Nayyirah Waheed, Karen Civil, and Hannah Brencher. If you were to ask whose Instagram accounts intoxicate me with that poisonous brew of admiration and envy, I would list those women for you, in no particular order. Those are the first names I’d offer when someone tells me comparison is the thief of joy and I have to fess up to why my spirit’s house has been ransacked.
There’s Nayyirah who never needs to adorn the words with anything, who has what so many female writers, self included, struggle to attain: esteem unattached to how she looks and reverence based entirely on her words. There’s Karen who I saw at St. Louis International Airport once as we were both on our way to the same speaking engagement. Her travel attire struck me as effortless and chic as she glided up to the gate, making me all too aware of the hole in my leggings and the pretzel crumbs in my lap. There’s Hannah who seems to thrive in a life I’ve only dreamed of, living off of her writing, teaching, and speaking. It’s the kind of life I relegated to an alley in my boulevard of broken dreams, the kind of life I somehow convinced myself I won’t ever have because of student loan debt and a fear of the unknown.
Nayyirah. Karen. Hannah. See, it’s easy to paint the story of my insecurities in broad strokes. It’s much more gut-punching to fill in the final details and tell you the names of the women whose Instagram accounts sometimes become land mines for my sense of self. It’s more gut-punching, but it’s also necessary. It’s necessary to reveal dark truths just as evenly as beautiful ones, to undress the most fragile parts of our humanity and face them head on.
It’s necessary to tell you that this year I’m treading water instead of competing in the 3M springboard competition. It’s necessary to tell you that I am starving for permanence, for something in my life that feels lasting and true, but no matter how much I attempt to enjoy the fruit of my labor, nothing ever seems to fill me quite enough. It’s necessary to tell you that I’ve never done well with silence, and right now there seems to be a blaring amount of it. It’s necessary to tell you that these days everything I want feels like a moving target, and I just can’t seem to position myself properly to fire.
Maybe it’s because this is the first year I stopped dressing my voids in designer brands of denial. It’s the first year I am not buying boom boxes of distraction. This year I am trying in earnest to let the silence speak, even though many days I’m unsure of what she’s hoping to say.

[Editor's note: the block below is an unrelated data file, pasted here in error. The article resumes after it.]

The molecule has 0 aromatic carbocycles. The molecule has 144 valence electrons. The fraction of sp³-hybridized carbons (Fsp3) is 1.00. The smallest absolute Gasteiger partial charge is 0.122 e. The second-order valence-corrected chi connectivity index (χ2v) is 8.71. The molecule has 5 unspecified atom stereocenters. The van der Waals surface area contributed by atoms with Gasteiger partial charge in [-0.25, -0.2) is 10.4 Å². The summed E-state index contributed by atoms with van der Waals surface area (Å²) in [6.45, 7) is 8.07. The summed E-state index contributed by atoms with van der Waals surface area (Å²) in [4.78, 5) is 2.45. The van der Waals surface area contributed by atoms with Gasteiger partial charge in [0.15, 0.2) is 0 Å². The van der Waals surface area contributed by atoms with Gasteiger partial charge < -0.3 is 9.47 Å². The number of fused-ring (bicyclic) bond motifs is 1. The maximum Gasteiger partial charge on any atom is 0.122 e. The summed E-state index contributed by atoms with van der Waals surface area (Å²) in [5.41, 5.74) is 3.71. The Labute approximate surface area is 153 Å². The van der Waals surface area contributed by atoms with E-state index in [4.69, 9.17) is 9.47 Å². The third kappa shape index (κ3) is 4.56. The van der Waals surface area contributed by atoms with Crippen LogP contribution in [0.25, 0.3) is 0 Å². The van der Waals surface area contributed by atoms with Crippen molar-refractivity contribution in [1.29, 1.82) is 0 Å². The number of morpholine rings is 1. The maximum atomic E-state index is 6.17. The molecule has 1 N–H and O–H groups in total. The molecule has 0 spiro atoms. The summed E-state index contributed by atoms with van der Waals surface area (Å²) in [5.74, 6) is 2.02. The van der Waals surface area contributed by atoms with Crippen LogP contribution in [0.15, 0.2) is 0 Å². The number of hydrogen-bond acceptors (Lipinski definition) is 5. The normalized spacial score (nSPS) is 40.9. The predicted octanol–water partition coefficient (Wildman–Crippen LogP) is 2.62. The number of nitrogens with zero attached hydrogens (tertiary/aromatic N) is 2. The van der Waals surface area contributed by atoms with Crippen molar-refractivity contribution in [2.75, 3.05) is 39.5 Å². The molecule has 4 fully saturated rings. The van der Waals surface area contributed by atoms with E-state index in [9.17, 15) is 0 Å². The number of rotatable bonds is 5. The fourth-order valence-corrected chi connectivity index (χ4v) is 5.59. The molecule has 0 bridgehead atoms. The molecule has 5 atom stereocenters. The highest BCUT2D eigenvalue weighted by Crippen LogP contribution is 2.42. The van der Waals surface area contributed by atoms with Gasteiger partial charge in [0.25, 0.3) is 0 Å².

So, these are the days I crave summer sun, Cheryl Strayed, and Cabernet Sauvignon. These are the days that Brave Enough becomes a religious text for me and I find God in between quotation marks. These are the days I have to be most gentle with myself, looking less at how much the road ahead spans and more at how far the one behind me stretches. These are the days I assure myself it’s not a sin if I forget to sweep up cat food crumbs or if I save that pile of laundry for another day. These are the days life points out that self-love is not a seasonal kind of sport, but instead it is perennial–every minute, all the time, 365 days a year, especially when your feet are stuck in the shit. These are the moments I’m reminded that some of the most beautiful and pivotal morsels of a woman’s life happen in the ampersand, in the undefined place, in the bridge between the life she knew then and the life she’ll know soon enough–if she would only give the life she has now its fair chance.
This post was written with love and chutzpah as part of Yetti’s Certified Words campaign, an initiative that aims to show society how women absorb negative words spoken upon us, how these words manifest themselves within our everyday lives, and how we’re working to reverse the harmful impact of these words.
You can learn more about Certified Words here, and be sure to check out the first episode of the Certified Words web series. Thank you, Yetti, for having the courage to live out your purpose and the resolve to see this vision through.